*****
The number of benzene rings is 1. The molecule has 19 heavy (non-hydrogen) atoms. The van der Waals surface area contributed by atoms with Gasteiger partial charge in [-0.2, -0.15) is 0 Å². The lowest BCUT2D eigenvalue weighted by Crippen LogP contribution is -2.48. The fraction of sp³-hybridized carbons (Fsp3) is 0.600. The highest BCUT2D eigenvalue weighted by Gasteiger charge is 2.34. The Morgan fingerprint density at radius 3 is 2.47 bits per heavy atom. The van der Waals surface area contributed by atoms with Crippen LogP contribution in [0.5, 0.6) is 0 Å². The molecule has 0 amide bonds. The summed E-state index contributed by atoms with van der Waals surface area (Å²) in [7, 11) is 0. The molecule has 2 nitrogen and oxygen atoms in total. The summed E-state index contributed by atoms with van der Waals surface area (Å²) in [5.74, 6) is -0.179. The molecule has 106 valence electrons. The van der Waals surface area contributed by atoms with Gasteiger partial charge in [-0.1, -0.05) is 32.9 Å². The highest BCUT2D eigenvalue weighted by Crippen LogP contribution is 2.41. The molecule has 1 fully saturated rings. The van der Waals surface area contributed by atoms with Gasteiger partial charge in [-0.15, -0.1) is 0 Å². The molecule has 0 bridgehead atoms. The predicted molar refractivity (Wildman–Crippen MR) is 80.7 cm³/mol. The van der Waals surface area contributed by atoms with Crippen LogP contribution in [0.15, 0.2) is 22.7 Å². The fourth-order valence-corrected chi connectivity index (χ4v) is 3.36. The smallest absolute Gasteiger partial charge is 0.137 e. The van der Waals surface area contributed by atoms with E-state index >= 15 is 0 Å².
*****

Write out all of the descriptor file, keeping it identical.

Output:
The number of benzene rings is 1. The molecule has 19 heavy (non-hydrogen) atoms. The van der Waals surface area contributed by atoms with Gasteiger partial charge in [-0.2, -0.15) is 0 Å². The lowest BCUT2D eigenvalue weighted by Crippen LogP contribution is -2.48. The fraction of sp³-hybridized carbons (Fsp3) is 0.600. The highest BCUT2D eigenvalue weighted by Gasteiger charge is 2.34. The Morgan fingerprint density at radius 3 is 2.47 bits per heavy atom. The van der Waals surface area contributed by atoms with Crippen LogP contribution in [0.5, 0.6) is 0 Å². The molecule has 0 amide bonds. The summed E-state index contributed by atoms with van der Waals surface area (Å²) in [7, 11) is 0. The molecule has 2 nitrogen and oxygen atoms in total. The summed E-state index contributed by atoms with van der Waals surface area (Å²) in [5.74, 6) is -0.179. The molecule has 106 valence electrons. The van der Waals surface area contributed by atoms with Gasteiger partial charge in [-0.1, -0.05) is 32.9 Å². The highest BCUT2D eigenvalue weighted by Crippen LogP contribution is 2.41. The molecule has 1 fully saturated rings. The van der Waals surface area contributed by atoms with Gasteiger partial charge in [-0.15, -0.1) is 0 Å². The molecule has 0 bridgehead atoms. The predicted molar refractivity (Wildman–Crippen MR) is 80.7 cm³/mol. The van der Waals surface area contributed by atoms with Crippen LogP contribution in [0.15, 0.2) is 22.7 Å². The fourth-order valence-corrected chi connectivity index (χ4v) is 3.36. The smallest absolute Gasteiger partial charge is 0.137 e. The van der Waals surface area contributed by atoms with E-state index >= 15 is 0 Å².